Of the two other species that feed near Baja, olive ridleys are plentiful enough that Nichols says the need to study them is not as urgent. But the numbers of hawksbills have dwindled so significantly that scientific research is extremely difficult.
Olive ridleys, with their mottled green-gray carapaces, or shells, have been recovering in Mexico due to beach protection and the dynamics of their nesting sites and migration patterns. Like the loggerheads, they spend time offshore in the deeper waters of the Pacific.
Hawksbills live around the Pacific, but the ones that feed in Baja come from nesting sites in Mexico. Populations of these animals have been decimated because of their beautiful shells, so finding one swimming in Baja’s waters today is extremely rare.
  “It was kind of a reconnaissance effort,” says Nichols. “It seemed like a setback in terms of time, but invaluable in terms of education and contacts and friendships. Looking back, it was a genius move—but at the time it just seemed like a lot of fun.”
  What he learned during these travels was that Mexican biologists and researchers were doing a remarkable job protecting turtles on their nesting beaches. The populations, though, continued to decline, and Nichols saw that little research effort was focused on the animals’ time in the water, where they spend 99 percent of their lives. He decided this would be his focus, and that he would concentrate on Baja California. “There were some references to the area in earlier literature,” he says, referring to a scientific paper written on Baja’s turtles and the fishery in the 1970s. “There was some documentation on the legal fishery. It was clearly an important feeding ground. But there was not much contemporary research on the animals there. There was clearly a big gap in both protection and knowledge of the animals.”
  He went back to his Ph.D. committee with a proposal to study Baja’s sea turtles. The committee, though, was skeptical. They said the region had basically been fished out back when there was a legal turtle fishery in the area, and that there wouldn’t be enouanimals to conduct scientific research.
  Nichols asked for a year in which to prove that a scientific study was feasible. He went out in the Gulf of California with fisherman Juan de la Cruz, who claims to have caught more than 3,000 turtles with his harpoon. Together, as dawn broke, they caught a big black turtle. “This convinced us that we could do it,” says Nichols. “We could go out on the water and catch turtles. It wasn’t a lot, sure, but it was one—I definitely felt like it was the beginning of something.” He also worked with Antonio and Bety Resendiz, at the time the only Mexican sea-turtle researchers in the area, who had little funding or support from the Mexican government.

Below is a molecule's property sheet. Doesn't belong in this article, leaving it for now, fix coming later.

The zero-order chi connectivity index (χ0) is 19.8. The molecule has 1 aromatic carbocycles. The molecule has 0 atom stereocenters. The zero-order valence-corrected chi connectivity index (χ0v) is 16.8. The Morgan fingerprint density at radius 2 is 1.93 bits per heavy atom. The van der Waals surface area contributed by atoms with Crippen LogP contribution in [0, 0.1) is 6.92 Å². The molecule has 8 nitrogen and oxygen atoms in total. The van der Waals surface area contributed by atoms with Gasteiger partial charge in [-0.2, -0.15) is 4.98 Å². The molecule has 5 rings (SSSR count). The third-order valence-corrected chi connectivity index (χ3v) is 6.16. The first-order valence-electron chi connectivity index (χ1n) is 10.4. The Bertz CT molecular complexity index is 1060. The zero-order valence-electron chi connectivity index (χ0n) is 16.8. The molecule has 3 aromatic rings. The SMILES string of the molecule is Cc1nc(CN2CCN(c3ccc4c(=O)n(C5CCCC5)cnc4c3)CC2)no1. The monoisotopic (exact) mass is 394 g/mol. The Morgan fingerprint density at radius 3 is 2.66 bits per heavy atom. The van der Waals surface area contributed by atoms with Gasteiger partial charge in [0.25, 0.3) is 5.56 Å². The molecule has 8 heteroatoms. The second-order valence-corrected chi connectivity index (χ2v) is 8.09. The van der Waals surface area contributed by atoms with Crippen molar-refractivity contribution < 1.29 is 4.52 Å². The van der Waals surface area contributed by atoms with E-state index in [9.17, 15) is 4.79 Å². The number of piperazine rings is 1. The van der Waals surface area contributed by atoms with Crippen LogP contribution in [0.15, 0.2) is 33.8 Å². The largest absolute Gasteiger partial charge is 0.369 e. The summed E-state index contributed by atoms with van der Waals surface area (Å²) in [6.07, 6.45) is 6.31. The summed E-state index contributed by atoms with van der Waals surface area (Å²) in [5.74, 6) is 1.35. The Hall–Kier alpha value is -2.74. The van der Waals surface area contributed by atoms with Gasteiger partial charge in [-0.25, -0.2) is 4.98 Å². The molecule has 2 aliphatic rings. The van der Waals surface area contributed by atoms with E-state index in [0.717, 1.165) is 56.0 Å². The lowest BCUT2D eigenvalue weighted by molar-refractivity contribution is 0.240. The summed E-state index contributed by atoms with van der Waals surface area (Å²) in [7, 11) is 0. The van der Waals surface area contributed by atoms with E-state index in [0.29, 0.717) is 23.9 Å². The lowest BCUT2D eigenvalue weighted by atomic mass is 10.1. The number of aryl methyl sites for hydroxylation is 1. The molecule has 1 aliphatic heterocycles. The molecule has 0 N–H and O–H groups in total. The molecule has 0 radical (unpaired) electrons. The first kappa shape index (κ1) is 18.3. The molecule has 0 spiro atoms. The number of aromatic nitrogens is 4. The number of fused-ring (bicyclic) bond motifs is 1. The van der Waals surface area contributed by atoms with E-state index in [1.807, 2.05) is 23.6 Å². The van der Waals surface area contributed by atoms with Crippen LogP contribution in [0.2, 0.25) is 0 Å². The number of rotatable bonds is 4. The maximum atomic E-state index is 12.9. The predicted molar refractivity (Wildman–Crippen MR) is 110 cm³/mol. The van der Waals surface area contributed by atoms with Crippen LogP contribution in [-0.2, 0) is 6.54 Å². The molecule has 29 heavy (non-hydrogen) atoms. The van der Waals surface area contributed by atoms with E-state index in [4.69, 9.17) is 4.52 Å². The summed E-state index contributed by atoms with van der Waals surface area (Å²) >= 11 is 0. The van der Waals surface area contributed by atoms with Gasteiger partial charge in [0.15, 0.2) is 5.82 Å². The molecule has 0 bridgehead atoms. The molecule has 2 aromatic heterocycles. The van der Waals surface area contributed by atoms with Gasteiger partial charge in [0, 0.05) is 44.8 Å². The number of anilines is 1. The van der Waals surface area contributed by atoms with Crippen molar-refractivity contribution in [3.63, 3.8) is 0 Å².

Nichols proved that there were enough turtles around to conduct a scientific study. Since then, he has gone even further, proving that Baja remains a vital feeding ground for four species of endangered sea turtles and that, in fact, tens of thousands of turtles still live in the region.
  In the past, turtles swimming in the rich waters off Baja’s coast numbered not just in the thousands, but probably in the millions. The turtle fishing industry, once simply a part of life, became a huge commercial export business in the Fifties and Sixties, but it soon crashed. In the 1980s, the government tried to manage the turtle fishery and limit the catch, but it was already too late. The number of turtles continued to drop rapidly. In 1990, the Mexican government banned the killing and eating of sea turtles altogether, even those caught as by-catch or washed up dead on shore.
Despite the ban, communities all over Baja continue to prize turtles as a delicacy. The region today is likened to the American Wild West—and is just as difficult to govern. Small fishing communities and slightly larger towns and cities are separated by sometimes hundreds of miles of dry, dusty roads. More than 2,000 miles of coastline wind in and out of inlets around the peninsula. Only five government officials are responsible for all resource-management enforcement in the southern half of Baja—everything from poaching to forest management to protecting endangered species.

“Scientific research wasn’t enough. Now what we’re doing is a lot of social sorts of things, understanding the economics and policy issues as well as marine science.”

—Wallace J. Nichols

Nichols began his work by measuring, weighing, and tagging all turtles he caught to study populations—figuring out how big the turtles living there were, at what ages they arrived, and how long they stayed in the region. He did DNA studies to provide clues linking Baja’s turtles with specific nesting beaches. He wanted to know exactly where the turtles were coming from and where they were going, so in 1997 he and the Resendizes put a satellite tag on a loggerhead turtle that a local named “Adelita.” They tracked Adelita as she made her way all the way across the Pacific to Japan. Nichols was so excited about what he saw that he had a friend set up a turtle-tracking website so that people around the world could watch Adelita’s journey (www.cccturtle.org).
  Scientists had long suspected that turtles born in Japan make their way to Baja to feed, but his study was the first to prove conclusively the Japan-Baja connection in detail. He also showed that these turtles, upon reaching reproductive age, take months to swim thousands of danger-fraught miles to their natal beaches.
  As he continued his research, Nichols discovered something else: Conservation on nesting beaches was working. More turtles were able to safely lay eggs, and more of those eggs hatched, with more hatchlings reaching the water. But if those turtles made it to Baja, many of them never made it out again. “It’s kind of like blocking off the kitchen door,” he says. “They come here to feed, then they’re killed as they’re eating. They never leave the kitchen.”

• continues on page two

Share your comments

Have an account?

Sign in to comment

No Account?

Email the editor